The United States is a comparatively young country, but one with a rich and diverse history. From the ancient villages of New Mexico’s Pueblo people and the early Spanish settlers in Florida, to the Russian traders of Alaska and 19th-century missionaries in Utah, each of the 50 states has its own story to tell.

There’s no better way to trace this history than through buildings, which is why we’ve mapped out the oldest intact building in each US state. Whether they’re cottages, grand mansions, fortresses or churches, these historic sites offer us a glimpse into the early days of the regions. They help us to understand what brought early inhabitants to the state – and what their lives might have been like.

Some of the buildings we’ve chosen only had a brief moment in the spotlight, like Nevada’s Old Mormon Fort, abandoned just a few years after the Utah War. Others have built up centuries of history, such as the Louis Bolduc House in Missouri. It was built for French-Canadian settlers in 1798, and their descendants continued to occupy it right up until the 1940s.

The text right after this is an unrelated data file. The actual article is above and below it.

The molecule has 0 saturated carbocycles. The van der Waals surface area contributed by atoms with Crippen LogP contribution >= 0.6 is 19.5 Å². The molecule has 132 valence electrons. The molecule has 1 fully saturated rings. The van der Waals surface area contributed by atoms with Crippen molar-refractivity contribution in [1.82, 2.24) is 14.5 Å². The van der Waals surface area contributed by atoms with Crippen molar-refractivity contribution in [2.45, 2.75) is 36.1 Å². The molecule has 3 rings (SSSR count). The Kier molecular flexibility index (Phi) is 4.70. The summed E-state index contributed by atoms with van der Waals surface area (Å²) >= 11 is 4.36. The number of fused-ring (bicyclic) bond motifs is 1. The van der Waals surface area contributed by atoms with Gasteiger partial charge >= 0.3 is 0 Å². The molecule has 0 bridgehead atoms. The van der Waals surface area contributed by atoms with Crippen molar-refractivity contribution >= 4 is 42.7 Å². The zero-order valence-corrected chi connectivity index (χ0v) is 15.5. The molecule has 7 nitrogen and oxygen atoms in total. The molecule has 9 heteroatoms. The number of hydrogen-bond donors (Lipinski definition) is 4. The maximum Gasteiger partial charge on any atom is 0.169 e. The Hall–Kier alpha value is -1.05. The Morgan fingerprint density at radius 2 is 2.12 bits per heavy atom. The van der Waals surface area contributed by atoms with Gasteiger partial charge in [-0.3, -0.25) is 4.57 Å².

Some are impressive feats of construction, such as the wattle-and-daub Cataldo Mission in Idaho. Not a single nail was used in the entire building! Others, though, were less successful. Ka Hale Lāʻau in Hawaii was designed in and brought over from New England, with only a later realization that the structure was completely unsuitable for comfortable living in a tropical climate.

Whatever the case, these structures are all an important part of their respective state’s past. So get exploring – you might discover some buildings you didn’t expect!